Just set out a bowl of hummus (you can make it homemade or purchase it store bought) with some carrot sticks or celery sticks and you’re ready to go.
Plain yogurt is another commonly used dip for veggies, but many toddlers frown at the taste. You could spice it up a bit with some garlic powder, pepper and salt to make it more palatable.
13. Hummus with Whole Grain Crackers
Hummus also makes a great dip for whole grain crackers. Simply shop online or at the store for your favorite healthy whole grain cracker choice and serve it with plain or flavored hummus.
14. Veggies with Homemade Ranch Dip
My homemade ranch dip is another concoction that was the result of having to work around my son’s intolerance to MSG and other food additives.
Most store-bought ranch dips are laden with chemical additives that Sam couldn’t eat. So I started making this dip to serve with plain potato chips or veggies. By the way; it’s great for parties too – our extended family loves it!
I don’t have a recipe per say, but here’s what I estimate I use – you can adjust to your taste.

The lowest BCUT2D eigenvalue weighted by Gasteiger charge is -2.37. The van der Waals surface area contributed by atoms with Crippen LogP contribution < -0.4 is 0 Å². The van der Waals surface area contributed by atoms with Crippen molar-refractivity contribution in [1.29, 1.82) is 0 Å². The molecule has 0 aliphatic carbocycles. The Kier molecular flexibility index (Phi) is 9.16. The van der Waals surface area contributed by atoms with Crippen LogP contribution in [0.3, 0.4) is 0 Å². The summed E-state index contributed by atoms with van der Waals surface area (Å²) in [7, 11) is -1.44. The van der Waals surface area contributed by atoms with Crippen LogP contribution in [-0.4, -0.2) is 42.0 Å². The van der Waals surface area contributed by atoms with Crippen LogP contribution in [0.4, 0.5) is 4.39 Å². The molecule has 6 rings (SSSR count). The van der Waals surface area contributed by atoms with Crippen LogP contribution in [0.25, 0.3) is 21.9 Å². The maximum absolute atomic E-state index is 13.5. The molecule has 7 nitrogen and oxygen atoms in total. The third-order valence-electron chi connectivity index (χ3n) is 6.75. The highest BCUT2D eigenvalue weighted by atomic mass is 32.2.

- 1 cup Daisy Sour Cream (pure with no additives)
- ½ cup real mayo
- 1 t. garlic powder
- ½ t. salt
- ½ t. pepper
- 1 t. parsley flakes
- ½ t. dill flakes (optional)
Mix and chill until served. It takes about three minutes to whip up and is delicious and healthier than store bought versions.
Hint: I also make homemade taco seasoning void of chemical preservatives by mixing cumin, chili powder, garlic powder, salt and pepper to taste.
15. Turkey Slices with Accompaniments
Another great snack for little ones? Turkey slices with just about anything. You can serve them with sliced fruit, baby carrots, nuts and more. Be creative and just throw some fruit or veggies in a bag, along with another bag of turkey slices.
16. Hard-Boiled Eggs
If your little one likes hard-boiled eggs, this is a good option for a healthy snack. Just boil them according to cookbook directions, slice in half and add a bit of salt and pepper. Keep them whole if you want them for on-the-go snacking. You can keep restaurant salt and pepper packets in the car for them if need be.
17. Cheese Sticks and Whole Grain Crackers
Cheese sticks are another popular healthy snack for kids and they come in a variety of cheese choices such as Mozzarella and Colby Jack. Serve them with whole grain crackers, and bring a 100% juice juice-box to drink.
Do you have anything to add? What are your favorite healthy snacks for serving to toddlers?